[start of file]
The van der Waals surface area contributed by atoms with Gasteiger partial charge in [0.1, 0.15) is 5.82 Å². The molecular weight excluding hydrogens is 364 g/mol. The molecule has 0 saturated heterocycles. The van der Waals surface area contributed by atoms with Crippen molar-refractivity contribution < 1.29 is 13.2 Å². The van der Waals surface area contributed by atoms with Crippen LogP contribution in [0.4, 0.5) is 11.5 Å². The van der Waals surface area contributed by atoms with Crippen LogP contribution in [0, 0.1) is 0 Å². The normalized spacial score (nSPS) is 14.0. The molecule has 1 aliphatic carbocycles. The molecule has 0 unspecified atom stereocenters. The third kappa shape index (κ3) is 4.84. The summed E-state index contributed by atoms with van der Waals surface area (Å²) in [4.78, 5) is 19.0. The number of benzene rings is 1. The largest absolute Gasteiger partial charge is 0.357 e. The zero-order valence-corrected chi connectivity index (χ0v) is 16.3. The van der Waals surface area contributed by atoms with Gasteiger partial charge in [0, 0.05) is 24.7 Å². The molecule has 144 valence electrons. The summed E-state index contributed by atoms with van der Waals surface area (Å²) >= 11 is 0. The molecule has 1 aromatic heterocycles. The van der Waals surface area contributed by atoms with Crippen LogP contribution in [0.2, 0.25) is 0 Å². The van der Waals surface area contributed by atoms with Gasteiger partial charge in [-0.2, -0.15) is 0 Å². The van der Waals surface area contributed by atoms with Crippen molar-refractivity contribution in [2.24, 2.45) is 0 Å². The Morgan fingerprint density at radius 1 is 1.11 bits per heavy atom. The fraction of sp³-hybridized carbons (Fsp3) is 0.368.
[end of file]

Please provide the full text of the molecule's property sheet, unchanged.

The van der Waals surface area contributed by atoms with Gasteiger partial charge in [0.1, 0.15) is 5.82 Å². The molecular weight excluding hydrogens is 364 g/mol. The molecule has 0 saturated heterocycles. The van der Waals surface area contributed by atoms with Crippen molar-refractivity contribution < 1.29 is 13.2 Å². The van der Waals surface area contributed by atoms with Crippen LogP contribution in [0.4, 0.5) is 11.5 Å². The van der Waals surface area contributed by atoms with Crippen LogP contribution in [0, 0.1) is 0 Å². The normalized spacial score (nSPS) is 14.0. The molecule has 1 aliphatic carbocycles. The molecule has 0 unspecified atom stereocenters. The third kappa shape index (κ3) is 4.84. The summed E-state index contributed by atoms with van der Waals surface area (Å²) in [4.78, 5) is 19.0. The number of benzene rings is 1. The largest absolute Gasteiger partial charge is 0.357 e. The zero-order valence-corrected chi connectivity index (χ0v) is 16.3. The van der Waals surface area contributed by atoms with Gasteiger partial charge in [0, 0.05) is 24.7 Å². The molecule has 144 valence electrons. The summed E-state index contributed by atoms with van der Waals surface area (Å²) >= 11 is 0. The molecule has 1 aromatic heterocycles. The van der Waals surface area contributed by atoms with Crippen LogP contribution in [0.2, 0.25) is 0 Å². The van der Waals surface area contributed by atoms with Gasteiger partial charge in [-0.2, -0.15) is 0 Å². The van der Waals surface area contributed by atoms with Crippen molar-refractivity contribution in [2.24, 2.45) is 0 Å². The Morgan fingerprint density at radius 1 is 1.11 bits per heavy atom. The fraction of sp³-hybridized carbons (Fsp3) is 0.368.